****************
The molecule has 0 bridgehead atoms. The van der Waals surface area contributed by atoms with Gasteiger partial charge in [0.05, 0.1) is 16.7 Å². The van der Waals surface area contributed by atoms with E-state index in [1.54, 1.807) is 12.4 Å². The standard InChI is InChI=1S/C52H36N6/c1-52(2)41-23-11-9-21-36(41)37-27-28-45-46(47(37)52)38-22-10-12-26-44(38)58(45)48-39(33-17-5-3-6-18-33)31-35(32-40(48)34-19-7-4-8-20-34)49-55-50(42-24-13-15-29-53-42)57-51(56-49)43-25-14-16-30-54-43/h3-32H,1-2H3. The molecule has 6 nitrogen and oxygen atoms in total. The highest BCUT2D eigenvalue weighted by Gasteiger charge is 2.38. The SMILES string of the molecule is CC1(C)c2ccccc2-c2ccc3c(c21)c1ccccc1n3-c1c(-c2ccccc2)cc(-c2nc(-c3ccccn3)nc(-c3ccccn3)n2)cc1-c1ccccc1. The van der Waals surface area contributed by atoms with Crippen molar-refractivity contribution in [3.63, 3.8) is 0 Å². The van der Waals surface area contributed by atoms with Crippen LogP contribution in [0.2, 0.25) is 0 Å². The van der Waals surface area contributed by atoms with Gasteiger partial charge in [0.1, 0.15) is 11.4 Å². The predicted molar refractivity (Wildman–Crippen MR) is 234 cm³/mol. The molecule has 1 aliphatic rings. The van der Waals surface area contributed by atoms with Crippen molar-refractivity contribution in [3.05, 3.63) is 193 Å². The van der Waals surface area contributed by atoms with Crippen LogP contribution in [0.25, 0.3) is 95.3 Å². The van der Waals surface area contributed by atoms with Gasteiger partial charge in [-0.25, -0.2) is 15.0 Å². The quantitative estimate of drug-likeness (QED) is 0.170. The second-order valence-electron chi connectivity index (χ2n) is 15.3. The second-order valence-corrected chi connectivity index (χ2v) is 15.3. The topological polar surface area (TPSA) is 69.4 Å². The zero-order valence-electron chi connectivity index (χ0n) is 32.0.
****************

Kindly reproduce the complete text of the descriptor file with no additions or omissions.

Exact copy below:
The molecule has 0 bridgehead atoms. The van der Waals surface area contributed by atoms with Gasteiger partial charge in [0.05, 0.1) is 16.7 Å². The van der Waals surface area contributed by atoms with E-state index in [1.54, 1.807) is 12.4 Å². The standard InChI is InChI=1S/C52H36N6/c1-52(2)41-23-11-9-21-36(41)37-27-28-45-46(47(37)52)38-22-10-12-26-44(38)58(45)48-39(33-17-5-3-6-18-33)31-35(32-40(48)34-19-7-4-8-20-34)49-55-50(42-24-13-15-29-53-42)57-51(56-49)43-25-14-16-30-54-43/h3-32H,1-2H3. The molecule has 6 nitrogen and oxygen atoms in total. The highest BCUT2D eigenvalue weighted by Gasteiger charge is 2.38. The SMILES string of the molecule is CC1(C)c2ccccc2-c2ccc3c(c21)c1ccccc1n3-c1c(-c2ccccc2)cc(-c2nc(-c3ccccn3)nc(-c3ccccn3)n2)cc1-c1ccccc1. The van der Waals surface area contributed by atoms with Crippen molar-refractivity contribution in [3.63, 3.8) is 0 Å². The van der Waals surface area contributed by atoms with Crippen LogP contribution in [0.2, 0.25) is 0 Å². The van der Waals surface area contributed by atoms with Gasteiger partial charge in [0.1, 0.15) is 11.4 Å². The predicted molar refractivity (Wildman–Crippen MR) is 234 cm³/mol. The molecule has 1 aliphatic rings. The van der Waals surface area contributed by atoms with Crippen molar-refractivity contribution in [3.05, 3.63) is 193 Å². The van der Waals surface area contributed by atoms with Crippen LogP contribution in [0.25, 0.3) is 95.3 Å². The van der Waals surface area contributed by atoms with Gasteiger partial charge in [-0.25, -0.2) is 15.0 Å². The quantitative estimate of drug-likeness (QED) is 0.170. The second-order valence-electron chi connectivity index (χ2n) is 15.3. The second-order valence-corrected chi connectivity index (χ2v) is 15.3. The topological polar surface area (TPSA) is 69.4 Å². The zero-order valence-electron chi connectivity index (χ0n) is 32.0.